Belly Dancing

 

 

The Art of Belly Dance

Belly Dancing is both a celebration of the female spirit & a
physical display of the strength & beauty of women. Its roots can be
traced back to the rituals of past matriarchal cultures & to the secular entertainments
that evolved as the gypsies traveled through India, Central Asia,
the Middle East, North Africa and Spain.  It also invokes The Goddess herself  &
brings out of everyone who moves in her divine rhythmus a powerful
force of healing & empowerment.

 

Bellydance Books

Bellydance Videos, CD's & DVD's

Bellydance Costuming
 

Bellydancing Glossary

Those new to the world of bellydancing may quickly get confused about some of the words & terms used in this genre. Below are some commonly used words & terms:

Beledi. (Pronounced "BELL uh dee".) Alternate spellings include Baladi, Beledy, and Balady. Most often, the word is used for a wonderful musical rhythm/beat.

Choli. (Pronounced "CHOH lee".) This is the bare-midriff, fitted blouse worn under saris by women in India and as part of some bellydancing costumes. You are more likely to see choli's worn by the American Tribal bellydancers.

Def. (Pronounced "def".) This is a Middle Eastern frame drum which looks like a large tambourine.

Dumbek. (Pronounced "DOOM bek".) This is the hourglass-shaped Arabic drum. May also be spelled Dumbec, Doumbek, Doumbec, or Darbuka. Traditionally, dumbeks are ceramic, with the head made of either goatskin or fish skin (more difficult to tune as well but sound beautiful!). Today, many dumbeks have synthetic heads (mylar), and the drum body may be made of metal. Many players prefer the metal bodies when traveling. They have a great sound & are alot easier to tune & replace the head should it get damaged or tear.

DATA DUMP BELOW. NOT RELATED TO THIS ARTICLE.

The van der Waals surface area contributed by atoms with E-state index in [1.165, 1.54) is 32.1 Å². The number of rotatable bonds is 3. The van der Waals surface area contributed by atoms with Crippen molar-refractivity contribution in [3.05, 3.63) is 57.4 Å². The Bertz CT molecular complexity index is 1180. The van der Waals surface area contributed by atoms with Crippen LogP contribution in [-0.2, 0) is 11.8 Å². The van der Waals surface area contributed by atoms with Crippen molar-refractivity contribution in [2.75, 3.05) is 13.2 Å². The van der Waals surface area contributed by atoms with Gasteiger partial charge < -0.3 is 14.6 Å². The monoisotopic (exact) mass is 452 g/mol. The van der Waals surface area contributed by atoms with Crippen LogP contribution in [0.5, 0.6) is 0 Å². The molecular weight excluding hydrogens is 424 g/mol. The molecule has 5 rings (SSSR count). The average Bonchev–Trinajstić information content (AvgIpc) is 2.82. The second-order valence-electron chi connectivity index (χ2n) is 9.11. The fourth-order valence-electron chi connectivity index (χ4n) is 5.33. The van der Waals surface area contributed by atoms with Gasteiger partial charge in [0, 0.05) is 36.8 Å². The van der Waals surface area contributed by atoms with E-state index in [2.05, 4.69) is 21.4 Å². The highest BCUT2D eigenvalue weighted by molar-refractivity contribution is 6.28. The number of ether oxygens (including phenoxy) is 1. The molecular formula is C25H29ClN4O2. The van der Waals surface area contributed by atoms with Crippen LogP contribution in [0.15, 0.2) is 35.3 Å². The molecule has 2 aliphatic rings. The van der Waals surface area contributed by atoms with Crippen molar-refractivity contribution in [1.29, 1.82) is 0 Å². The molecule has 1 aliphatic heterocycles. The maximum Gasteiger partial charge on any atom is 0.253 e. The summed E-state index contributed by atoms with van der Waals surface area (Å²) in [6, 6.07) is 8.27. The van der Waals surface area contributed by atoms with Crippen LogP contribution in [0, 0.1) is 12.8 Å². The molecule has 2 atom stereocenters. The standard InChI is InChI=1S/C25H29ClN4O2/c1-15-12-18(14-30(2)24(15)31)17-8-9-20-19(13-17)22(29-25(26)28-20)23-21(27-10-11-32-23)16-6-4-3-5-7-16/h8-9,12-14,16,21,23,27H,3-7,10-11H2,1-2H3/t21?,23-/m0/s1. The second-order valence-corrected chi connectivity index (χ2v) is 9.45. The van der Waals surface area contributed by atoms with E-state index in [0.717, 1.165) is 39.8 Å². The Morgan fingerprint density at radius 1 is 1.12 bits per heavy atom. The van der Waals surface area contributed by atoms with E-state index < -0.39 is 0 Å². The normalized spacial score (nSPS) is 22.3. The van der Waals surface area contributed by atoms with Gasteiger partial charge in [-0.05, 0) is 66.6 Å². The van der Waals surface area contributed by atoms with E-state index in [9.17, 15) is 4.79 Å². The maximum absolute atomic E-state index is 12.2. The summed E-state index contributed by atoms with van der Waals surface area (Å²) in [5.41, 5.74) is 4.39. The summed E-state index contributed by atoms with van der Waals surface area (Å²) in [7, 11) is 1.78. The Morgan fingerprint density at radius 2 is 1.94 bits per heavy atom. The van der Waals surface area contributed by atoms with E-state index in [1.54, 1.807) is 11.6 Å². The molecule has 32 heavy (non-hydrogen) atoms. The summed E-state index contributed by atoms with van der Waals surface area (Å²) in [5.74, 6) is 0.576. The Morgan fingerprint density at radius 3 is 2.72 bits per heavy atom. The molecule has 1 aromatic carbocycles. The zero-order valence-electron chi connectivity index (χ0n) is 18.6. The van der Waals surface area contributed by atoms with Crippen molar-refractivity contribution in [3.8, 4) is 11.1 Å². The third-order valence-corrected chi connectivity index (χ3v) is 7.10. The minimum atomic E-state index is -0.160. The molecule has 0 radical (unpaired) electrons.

Hafla. (Pronounced "HAHF lah".) This basically refers to a party. Most hafla's are belly dance festivals with vendors, food and several stage performances. Talk about FUN!

Mizmar. (Pronounced "MIZZ mar".) This musical instrument, which resembles a Zurna, produces a loud, blaring sound. It is a member of the oboe family of musical instruments. Sounds wonderful when played correctly ;-)

Ney. (Pronounced "nay".) Sometimes spelled Nay, this is a traditional instrument used in Turkish and Arabic folk music that resembles a flute both in appearance and sound.

Oud. (Pronounced "ood" as in "food") Sometimes spelled Ud. This is a musical instrument commonly used in Arabic, Turkish, and Armenian music. This stringed instrument is played/held like a guitar.

Rakkasah. This Arabic word means, "the female dancer". This is also the name of a very famous and popular annual belly dance festival that is held in California, in the month of March.

Raks. (Pronounced "rocks".) This is the Arabic word for "the act of dancing", and is sometimes spelled
Raqs. It usually appears combined with another word that defines what type of dance. Raks Al Asaya, for example, means "cane dance".

Raks Sharki. (Pronounced "rocks SHARK-ee".) Also sometimes spelled Raqs Sharqi. In Arabic, this means "dance of the East", and refers to cabaret-style belly dance as it is performed in nightclubs in Egypt, Lebanon, and other Arabic countries.

Sagat. (Pronouced "suh GOT".) This is the Arabic name for finger cymbals. Sometimes spelled Zagat.

Shimmy. A movement that resembles "shivering". Usually isolated to the hips & shoulders. A very invigorating move to do....and impressive when sustained!

Taqsim. (Pronounced "tock SEEM".) You may also see it spelled Taksim, Taxsim, Taxim, or Takasim. It is an Arabic word which means "division", and refers to the section of music where a specific instrument is playing a solo. This is usually a rather slow & dramatic part of a dance.

Zaghareet. (Pronounced "zah guh REET".) The zaghareet is a high-pitched "yell", making a distinct sound you will always recognize. Within the bellydancing community, it is an expression of approval for whatever the dancer/dancers are doing at the time.

Zills. (Pronounced "ZILLS".) Sometimes spelled Zils. This is the Turkish name for finger cymbals

 

   
 

 

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Updated 02/29/08